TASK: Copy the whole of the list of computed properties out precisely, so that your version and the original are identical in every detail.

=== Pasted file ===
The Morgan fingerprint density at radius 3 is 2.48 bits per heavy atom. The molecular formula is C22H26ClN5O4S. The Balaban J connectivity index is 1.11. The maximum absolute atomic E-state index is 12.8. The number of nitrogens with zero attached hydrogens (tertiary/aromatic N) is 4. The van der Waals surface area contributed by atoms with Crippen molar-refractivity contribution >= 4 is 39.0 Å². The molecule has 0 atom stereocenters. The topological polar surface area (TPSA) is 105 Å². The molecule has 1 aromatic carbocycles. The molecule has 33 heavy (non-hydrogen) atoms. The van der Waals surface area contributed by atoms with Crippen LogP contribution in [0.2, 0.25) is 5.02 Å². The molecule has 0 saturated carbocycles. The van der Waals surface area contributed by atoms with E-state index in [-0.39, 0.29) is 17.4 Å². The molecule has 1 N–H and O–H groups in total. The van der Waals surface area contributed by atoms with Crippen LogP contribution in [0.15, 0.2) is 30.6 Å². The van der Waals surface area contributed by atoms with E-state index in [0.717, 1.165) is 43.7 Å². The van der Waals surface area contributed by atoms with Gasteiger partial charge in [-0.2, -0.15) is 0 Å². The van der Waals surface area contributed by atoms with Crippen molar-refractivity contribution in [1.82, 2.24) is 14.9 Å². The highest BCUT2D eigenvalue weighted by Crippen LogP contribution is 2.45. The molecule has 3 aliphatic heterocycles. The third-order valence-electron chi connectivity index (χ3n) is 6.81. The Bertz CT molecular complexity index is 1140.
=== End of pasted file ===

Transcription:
The Morgan fingerprint density at radius 3 is 2.48 bits per heavy atom. The molecular formula is C22H26ClN5O4S. The Balaban J connectivity index is 1.11. The maximum absolute atomic E-state index is 12.8. The number of nitrogens with zero attached hydrogens (tertiary/aromatic N) is 4. The van der Waals surface area contributed by atoms with Crippen molar-refractivity contribution >= 4 is 39.0 Å². The molecule has 0 atom stereocenters. The topological polar surface area (TPSA) is 105 Å². The molecule has 1 aromatic carbocycles. The molecule has 33 heavy (non-hydrogen) atoms. The van der Waals surface area contributed by atoms with Crippen LogP contribution in [0.2, 0.25) is 5.02 Å². The molecule has 0 saturated carbocycles. The van der Waals surface area contributed by atoms with E-state index in [-0.39, 0.29) is 17.4 Å². The molecule has 1 N–H and O–H groups in total. The van der Waals surface area contributed by atoms with Crippen LogP contribution in [0.15, 0.2) is 30.6 Å². The van der Waals surface area contributed by atoms with E-state index in [0.717, 1.165) is 43.7 Å². The van der Waals surface area contributed by atoms with Gasteiger partial charge in [-0.2, -0.15) is 0 Å². The van der Waals surface area contributed by atoms with Crippen molar-refractivity contribution in [1.82, 2.24) is 14.9 Å². The highest BCUT2D eigenvalue weighted by Crippen LogP contribution is 2.45. The molecule has 3 aliphatic heterocycles. The third-order valence-electron chi connectivity index (χ3n) is 6.81. The Bertz CT molecular complexity index is 1140.